Amit Kumar -- Buckingham Research -- Analyst

So let's talk about that. On the last call, I think you had mentioned and just bounced to a few questions of rate over trend, I think it was 1 percentage or I guess 100 basis points, clearly, pricing has accelerated, but do you get the sense that we are at the point where we should expand the top process [Phonetic] or should we give it a few more quarters.

Peter Vogt -- Chief Financial Officer

I'm sorry. Are we at the point where we should expand?

Amit Kumar -- Buckingham Research -- Analyst

The rate over loss trend discussion, I think it was, that delta was 100 basis points on the last conference call.

Albert A. Benchimol -- President and Chief Executive Officer

I think that's right. If you look at where we are and you look at rate over trend and its contribution to where we were, in the first half of this year, we probably gave it a benefit of about 50, 60 basis points and that reflects slightly higher loss ratios that we put up in liability and professional lines to reflect some of these losses, so we wanted to make sure that we were fully reflective of some of these trends that I've just discussed. But we're still seeing, well over half a point of rate over trend in the earned premium that we're running through the portfolio this year. I think what's more interesting is that we should be north of 200 basis points of rate over trend if you look at the pricing that we're getting in the second quarter. So, obviously, we would expect the improvement to be -- that is driven by rate over trend to accelerate in '20 over the improvement that we've had in '19.

Amit Kumar -- Buckingham Research -- Analyst

Got it. Good color. The only question and I'll stop after this is there has been this discussion on social inflation in the jury awards litigation trends, Albert, did you have a view on that and has that view changed over, let's say, I don't know, from 2018 to 2019 based on some of the worsening, if you will, if I can use that word in the loss trends.

Albert A. Benchimol -- President and Chief Executive Officer

So our views on this, eventually, emerged and evolved actually over the last six years. And let me give you a little bit about that. So we were, as you know, and I've referred to it before 2013, 2014 we were

Peter Vogt -- Chief Financial Officer

satisfied with what we were seeing in our own primary D&O book. And as you'll recall at the time, we made some corrections and significantly reduced our primary D&O business. On the public side, we increased our attachment points much higher and reduced our limits. As a result of that, although you've been seeing deterioration in the D&O markets over the last two, three years, we've been protected, if you would, from that trend because we've been higher up and frankly not writing a lot of public D&O. Another area where that is in the same color, and again, I've spoken to that in the past is on our excess casualty book. As you know, we have been concerned that excess casualty above $1 million or above $2 million has been the same levels for the last 20 years. And with the inflation that we're talking about, we were seeing a lot more judgments and claims coming into the lower layers of excess making that really a working layer. And so, we've done two things as a result of that. We have both reduced our growth ambitions in that area, but importantly, increased our attachment points and shortened our limits in our liability book and frankly we're very pleased with the trends that we're seeing in our excess casualty book.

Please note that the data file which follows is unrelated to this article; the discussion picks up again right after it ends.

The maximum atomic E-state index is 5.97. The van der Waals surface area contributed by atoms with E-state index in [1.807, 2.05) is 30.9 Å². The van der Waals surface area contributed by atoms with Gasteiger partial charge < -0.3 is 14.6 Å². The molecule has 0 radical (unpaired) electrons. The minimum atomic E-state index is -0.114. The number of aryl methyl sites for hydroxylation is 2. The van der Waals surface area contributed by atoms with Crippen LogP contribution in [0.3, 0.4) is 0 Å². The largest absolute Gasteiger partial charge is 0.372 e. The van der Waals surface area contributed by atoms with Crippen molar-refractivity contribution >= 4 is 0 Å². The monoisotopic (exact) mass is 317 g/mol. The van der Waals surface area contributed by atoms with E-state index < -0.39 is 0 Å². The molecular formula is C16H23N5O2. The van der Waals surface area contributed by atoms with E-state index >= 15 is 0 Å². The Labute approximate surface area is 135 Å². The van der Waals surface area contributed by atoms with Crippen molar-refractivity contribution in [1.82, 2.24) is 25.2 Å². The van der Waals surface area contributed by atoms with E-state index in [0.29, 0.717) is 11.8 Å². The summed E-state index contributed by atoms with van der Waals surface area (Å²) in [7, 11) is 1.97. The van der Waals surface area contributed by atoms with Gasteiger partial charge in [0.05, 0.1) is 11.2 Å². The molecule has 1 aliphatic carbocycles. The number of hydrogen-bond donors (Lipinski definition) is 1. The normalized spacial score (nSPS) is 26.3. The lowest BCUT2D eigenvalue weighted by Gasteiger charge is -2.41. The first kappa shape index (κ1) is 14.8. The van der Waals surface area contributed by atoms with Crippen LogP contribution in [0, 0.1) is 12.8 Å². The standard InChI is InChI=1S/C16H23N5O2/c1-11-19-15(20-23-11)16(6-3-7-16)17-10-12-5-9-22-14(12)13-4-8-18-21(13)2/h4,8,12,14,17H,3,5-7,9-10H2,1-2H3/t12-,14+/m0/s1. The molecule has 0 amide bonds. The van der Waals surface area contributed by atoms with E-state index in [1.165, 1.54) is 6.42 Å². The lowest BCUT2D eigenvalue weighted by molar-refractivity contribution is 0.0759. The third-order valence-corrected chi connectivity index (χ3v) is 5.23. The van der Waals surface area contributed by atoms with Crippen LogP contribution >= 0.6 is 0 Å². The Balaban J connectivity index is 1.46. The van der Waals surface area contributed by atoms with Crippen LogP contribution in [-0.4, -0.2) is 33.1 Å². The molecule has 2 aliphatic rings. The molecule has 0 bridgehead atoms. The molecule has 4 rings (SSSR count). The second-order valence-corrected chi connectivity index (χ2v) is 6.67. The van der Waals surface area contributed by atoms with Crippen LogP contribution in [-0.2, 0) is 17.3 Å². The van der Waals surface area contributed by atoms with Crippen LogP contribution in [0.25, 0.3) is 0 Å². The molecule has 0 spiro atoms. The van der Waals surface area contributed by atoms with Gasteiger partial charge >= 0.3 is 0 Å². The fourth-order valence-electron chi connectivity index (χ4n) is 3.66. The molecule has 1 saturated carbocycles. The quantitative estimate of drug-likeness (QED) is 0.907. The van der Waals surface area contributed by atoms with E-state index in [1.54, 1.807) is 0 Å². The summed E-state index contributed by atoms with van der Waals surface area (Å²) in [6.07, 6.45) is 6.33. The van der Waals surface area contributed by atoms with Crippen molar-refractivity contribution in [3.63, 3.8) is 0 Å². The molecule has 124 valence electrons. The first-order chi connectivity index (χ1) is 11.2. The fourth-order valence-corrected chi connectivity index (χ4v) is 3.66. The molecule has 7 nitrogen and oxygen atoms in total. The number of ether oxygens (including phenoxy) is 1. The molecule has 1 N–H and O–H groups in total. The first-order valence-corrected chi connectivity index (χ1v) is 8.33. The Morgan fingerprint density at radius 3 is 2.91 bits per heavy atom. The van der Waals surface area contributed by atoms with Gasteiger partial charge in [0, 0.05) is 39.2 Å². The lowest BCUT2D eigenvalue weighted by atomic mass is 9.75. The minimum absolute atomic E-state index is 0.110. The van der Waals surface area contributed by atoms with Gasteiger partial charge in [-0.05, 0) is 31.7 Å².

And then finally, I would say we've been concerned for some time with regard to auto liability, and that is a very small part of our book and very highly reinsured. So yes, we have observed a slight acceleration in the last couple of years in the markets, but as far as our book is concerned, we've been working hard to reduce our exposures to those areas over the last few years.

Unidentified Participant

Yes. So that's very helpful. I'll stop here. Thanks for the answers. And I will requeue. Thanks.

Peter Vogt -- Chief Financial Officer

Thanks.

Operator

The next question will come from Brian Meredith of UBS. Please go ahead.

Brian Meredith -- UBS -- Analyst

Thanks. A couple of quick ones here. First, I'm just curious, any impact from the recent rate change on Ogden on the -- what your loss ratios could look like going forward?

Albert A. Benchimol -- President and Chief Executive Officer